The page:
Following the launch of the Renewable Heat Incentive (RHI) and with a large number of biomass technologies available on the UK market, Gordon Traill of leading UK biomass boiler company Treco will discuss key aspects to consider when specifying a modern biomass boiler system.
When in the early stages of specifying a biomass boiler system, it is important to consider design, fuel flexibility, efficiency levels and ease of use.
The design aspect is key and covers a number of different areas. It is important to understand the end user’s requirements to ensure that biomass is a suitable fit for their needs. Some end users enjoy a high level of involvement, manually loading fuel, but some may not have the time or the ability and this may necessitate a high level of automation so they only need to empty the ash bin.
A good first step during the initial survey is to ensure that the space available on site is suitable for the preferred biomass fuel type. For instance, wood chips have a lower density than pellets, so will require more space for storage. Deliveries will usually be several tonnes at a time, so there must be suitable access for large vehicles to park close enough to the fuel store and adequate space for the vehicle to turn. Is there enough room for a boiler and fuel store in an existing boiler house or outbuilding that could be converted or is a bespoke, purpose-built boiler house the better option?
The choice of fuel type does not have to mean the client is tied into one specific biomass fuel. A number of biomass boilers on the UK market are “multi-fuel” and can burn a wide variety of fuel types including wood chips, wood pellets and miscanthus. This offers flexibility and allows the end user to choose best quality fuel for their money available at any given time.
This “multi-fuel” flexibility is accomplished in a number of ways. The most efficient systems on the market today feature a moving step grate. This enables the most complete combustion by continually moving and agitating the fuel during the burning process, delivering the most energy per unit of fuel and enabling the boiler to cope with a wide variation in fuel quality.
You also need to be aware of headline efficiency levels quoted by boiler suppliers as a rate of 90% or above may only be achieved when the boiler is operating at full output. This is important because there may be only be a requirement for the boiler to run at full output during especially cold weather. Good boilers operate as efficiently at 25% output as they do at 100%, which is called modulation. Some boiler systems will also require a technical support visit to switch between fuel types, but a high specification step grate system with electronic controls allows this to be done by the user at the touch of a button.
The correct sizing of the boiler system is an important part of system design for a number of reasons. RHI payments are based on “useful heat” so specifying a higher output than is necessary will not gain higher RHI payments. Rather than using one large boiler to meet the heat requirements, there are benefits to cascading a number of smaller boilers to provide the same output. The cascading approach allows for redundancy, in case there is a fault on one of the boilers, and delivers maximum efficiency whilst modulating at lower required outputs during the summer.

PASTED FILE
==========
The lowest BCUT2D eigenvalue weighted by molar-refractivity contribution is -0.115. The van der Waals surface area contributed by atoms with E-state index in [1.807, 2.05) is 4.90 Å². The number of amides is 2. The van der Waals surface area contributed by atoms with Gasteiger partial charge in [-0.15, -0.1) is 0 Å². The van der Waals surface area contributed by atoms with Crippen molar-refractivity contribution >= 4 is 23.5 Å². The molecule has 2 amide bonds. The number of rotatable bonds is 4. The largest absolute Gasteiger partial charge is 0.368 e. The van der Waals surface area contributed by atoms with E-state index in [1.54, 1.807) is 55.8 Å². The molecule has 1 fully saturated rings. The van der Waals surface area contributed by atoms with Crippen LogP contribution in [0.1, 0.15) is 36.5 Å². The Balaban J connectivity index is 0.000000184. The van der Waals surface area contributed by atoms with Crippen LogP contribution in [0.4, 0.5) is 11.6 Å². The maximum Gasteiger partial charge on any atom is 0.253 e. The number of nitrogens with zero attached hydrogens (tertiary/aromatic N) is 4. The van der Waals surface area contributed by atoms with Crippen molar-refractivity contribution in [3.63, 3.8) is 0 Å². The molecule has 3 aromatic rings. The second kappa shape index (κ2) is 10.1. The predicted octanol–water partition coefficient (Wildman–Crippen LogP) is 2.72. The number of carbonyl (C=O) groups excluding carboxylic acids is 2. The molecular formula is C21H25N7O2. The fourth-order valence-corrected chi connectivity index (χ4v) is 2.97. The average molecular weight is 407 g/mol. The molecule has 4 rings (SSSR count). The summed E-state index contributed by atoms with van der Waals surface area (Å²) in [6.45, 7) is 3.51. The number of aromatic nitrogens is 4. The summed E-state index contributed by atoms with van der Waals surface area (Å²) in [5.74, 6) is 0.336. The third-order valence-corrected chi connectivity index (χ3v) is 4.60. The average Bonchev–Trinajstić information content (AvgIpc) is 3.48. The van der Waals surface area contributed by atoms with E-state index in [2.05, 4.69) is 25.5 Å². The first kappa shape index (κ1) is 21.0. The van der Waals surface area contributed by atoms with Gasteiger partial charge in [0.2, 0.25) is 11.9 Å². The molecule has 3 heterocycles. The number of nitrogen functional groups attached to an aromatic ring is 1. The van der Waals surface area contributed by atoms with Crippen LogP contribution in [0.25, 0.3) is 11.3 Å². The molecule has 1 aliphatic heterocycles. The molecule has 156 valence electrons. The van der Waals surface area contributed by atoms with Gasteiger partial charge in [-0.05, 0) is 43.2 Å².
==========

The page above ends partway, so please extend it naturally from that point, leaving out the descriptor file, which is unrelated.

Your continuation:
Biomass boilers can represent huge financial savings over fossil fuels. A recent installation that we completed for a 100kW system running on wood chips will gain fuel cost savings of 75% or in excess of £6,000 a year over heating oil. Typically, a 198kW system running on wood chips would save over £8,000 a year over oil.
Reduction in CO2 is becoming increasingly important for both private and public sector organisations. The Biomass Energy Centre states that CO2 savings of up to 96% can be achieved by burning biomass compared to fossil fuels, a great way for housing developers and specifiers to meet planning requirements. This will become even more the case when the minimum emissions standards in the Building Regulations increase in 2013.
As well as reduced fossil fuel costs, the RHI offers a great incentive for the country to meet legally binding CO2 reduction targets and to address climate change. The 100kW system above could expect to earn £10,000 or more a year for the 20 years of the scheme and the 198kW system would expect to gain over £20,000 a year.
Treco’s RHI calculator is available as a free download on www.treco.co.uk. This spreadsheet allows you to input the installed cost of a biomass boiler system and shows your potential RHI payments, fuel savings and the payback from the investment. The figures are expressed in both annual terms and as a total for the duration of the scheme and there are worked examples on the website to illustrate the RHI payments and fuel cost savings that can be achieved at different output levels. The combination of fuel cost savings and RHI payments offer a very attractive return on investment as the scheme often pays back within 5 years.
In summary, system design, fuel flexibility, efficiency levels and ease of use are key considerations. We always recommend visiting a similar installation to that proposed, enabling discussion with a client who has experience of the same type of system and if we can help in any way, we would be delighted to discuss your project. (938 words)
www.treco.co.uk or 0845 130 9012